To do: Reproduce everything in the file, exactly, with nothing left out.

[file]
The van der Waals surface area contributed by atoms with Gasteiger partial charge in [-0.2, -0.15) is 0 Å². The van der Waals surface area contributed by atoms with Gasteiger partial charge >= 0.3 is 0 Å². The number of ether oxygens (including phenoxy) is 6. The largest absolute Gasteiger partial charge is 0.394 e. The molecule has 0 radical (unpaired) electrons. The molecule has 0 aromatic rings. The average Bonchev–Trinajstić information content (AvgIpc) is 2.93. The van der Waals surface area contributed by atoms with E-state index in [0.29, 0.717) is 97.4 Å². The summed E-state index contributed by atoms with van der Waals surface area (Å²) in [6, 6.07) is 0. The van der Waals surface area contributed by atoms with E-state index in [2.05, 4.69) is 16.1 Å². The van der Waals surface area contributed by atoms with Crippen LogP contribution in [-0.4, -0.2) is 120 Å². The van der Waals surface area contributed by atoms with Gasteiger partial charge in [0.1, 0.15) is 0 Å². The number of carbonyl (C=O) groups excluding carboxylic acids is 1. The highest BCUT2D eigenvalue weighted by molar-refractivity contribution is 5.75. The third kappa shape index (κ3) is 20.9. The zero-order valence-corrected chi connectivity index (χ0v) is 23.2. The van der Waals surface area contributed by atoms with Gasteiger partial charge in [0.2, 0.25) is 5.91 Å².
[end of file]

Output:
The van der Waals surface area contributed by atoms with Gasteiger partial charge in [-0.2, -0.15) is 0 Å². The van der Waals surface area contributed by atoms with Gasteiger partial charge >= 0.3 is 0 Å². The number of ether oxygens (including phenoxy) is 6. The largest absolute Gasteiger partial charge is 0.394 e. The molecule has 0 radical (unpaired) electrons. The molecule has 0 aromatic rings. The average Bonchev–Trinajstić information content (AvgIpc) is 2.93. The van der Waals surface area contributed by atoms with E-state index in [0.29, 0.717) is 97.4 Å². The summed E-state index contributed by atoms with van der Waals surface area (Å²) in [6, 6.07) is 0. The van der Waals surface area contributed by atoms with E-state index in [2.05, 4.69) is 16.1 Å². The van der Waals surface area contributed by atoms with Crippen LogP contribution in [-0.4, -0.2) is 120 Å². The van der Waals surface area contributed by atoms with Gasteiger partial charge in [0.1, 0.15) is 0 Å². The number of carbonyl (C=O) groups excluding carboxylic acids is 1. The highest BCUT2D eigenvalue weighted by molar-refractivity contribution is 5.75. The third kappa shape index (κ3) is 20.9. The zero-order valence-corrected chi connectivity index (χ0v) is 23.2. The van der Waals surface area contributed by atoms with Gasteiger partial charge in [0.2, 0.25) is 5.91 Å².